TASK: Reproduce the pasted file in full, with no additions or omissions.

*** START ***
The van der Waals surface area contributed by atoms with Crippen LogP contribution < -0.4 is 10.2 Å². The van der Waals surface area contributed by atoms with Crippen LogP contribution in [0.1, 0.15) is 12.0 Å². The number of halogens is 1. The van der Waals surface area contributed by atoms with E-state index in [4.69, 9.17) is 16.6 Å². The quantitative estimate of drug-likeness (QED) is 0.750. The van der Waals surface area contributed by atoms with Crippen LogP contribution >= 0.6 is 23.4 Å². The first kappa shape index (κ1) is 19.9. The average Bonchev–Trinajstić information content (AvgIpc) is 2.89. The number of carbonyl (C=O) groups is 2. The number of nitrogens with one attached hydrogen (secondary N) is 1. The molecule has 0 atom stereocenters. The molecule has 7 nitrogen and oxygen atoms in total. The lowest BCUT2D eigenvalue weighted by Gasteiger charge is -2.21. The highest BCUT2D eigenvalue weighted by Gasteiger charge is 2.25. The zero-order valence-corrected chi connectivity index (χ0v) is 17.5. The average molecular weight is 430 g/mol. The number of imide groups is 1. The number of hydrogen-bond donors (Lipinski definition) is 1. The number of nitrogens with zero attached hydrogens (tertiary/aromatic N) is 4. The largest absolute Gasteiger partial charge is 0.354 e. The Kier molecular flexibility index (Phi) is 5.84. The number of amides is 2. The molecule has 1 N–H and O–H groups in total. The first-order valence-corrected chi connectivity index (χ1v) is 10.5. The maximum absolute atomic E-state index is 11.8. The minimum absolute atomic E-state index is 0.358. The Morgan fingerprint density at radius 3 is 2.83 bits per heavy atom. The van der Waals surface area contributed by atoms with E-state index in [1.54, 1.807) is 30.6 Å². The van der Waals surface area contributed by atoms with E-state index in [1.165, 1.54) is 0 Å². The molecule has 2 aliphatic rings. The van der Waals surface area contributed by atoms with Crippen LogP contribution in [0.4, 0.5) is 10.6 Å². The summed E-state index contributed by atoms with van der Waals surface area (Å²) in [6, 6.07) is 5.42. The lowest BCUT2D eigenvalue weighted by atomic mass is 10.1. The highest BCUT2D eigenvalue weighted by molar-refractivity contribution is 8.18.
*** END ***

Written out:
The van der Waals surface area contributed by atoms with Crippen LogP contribution < -0.4 is 10.2 Å². The van der Waals surface area contributed by atoms with Crippen LogP contribution in [0.1, 0.15) is 12.0 Å². The number of halogens is 1. The van der Waals surface area contributed by atoms with E-state index in [4.69, 9.17) is 16.6 Å². The quantitative estimate of drug-likeness (QED) is 0.750. The van der Waals surface area contributed by atoms with Crippen LogP contribution >= 0.6 is 23.4 Å². The first kappa shape index (κ1) is 19.9. The average Bonchev–Trinajstić information content (AvgIpc) is 2.89. The number of carbonyl (C=O) groups is 2. The number of nitrogens with one attached hydrogen (secondary N) is 1. The molecule has 0 atom stereocenters. The molecule has 7 nitrogen and oxygen atoms in total. The lowest BCUT2D eigenvalue weighted by Gasteiger charge is -2.21. The highest BCUT2D eigenvalue weighted by Gasteiger charge is 2.25. The zero-order valence-corrected chi connectivity index (χ0v) is 17.5. The average molecular weight is 430 g/mol. The number of imide groups is 1. The number of hydrogen-bond donors (Lipinski definition) is 1. The number of nitrogens with zero attached hydrogens (tertiary/aromatic N) is 4. The largest absolute Gasteiger partial charge is 0.354 e. The Kier molecular flexibility index (Phi) is 5.84. The number of amides is 2. The molecule has 1 N–H and O–H groups in total. The first-order valence-corrected chi connectivity index (χ1v) is 10.5. The maximum absolute atomic E-state index is 11.8. The minimum absolute atomic E-state index is 0.358. The Morgan fingerprint density at radius 3 is 2.83 bits per heavy atom. The van der Waals surface area contributed by atoms with E-state index in [1.54, 1.807) is 30.6 Å². The van der Waals surface area contributed by atoms with E-state index in [1.165, 1.54) is 0 Å². The molecule has 2 aliphatic rings. The van der Waals surface area contributed by atoms with Crippen LogP contribution in [0.4, 0.5) is 10.6 Å². The summed E-state index contributed by atoms with van der Waals surface area (Å²) in [6, 6.07) is 5.42. The lowest BCUT2D eigenvalue weighted by atomic mass is 10.1. The highest BCUT2D eigenvalue weighted by molar-refractivity contribution is 8.18.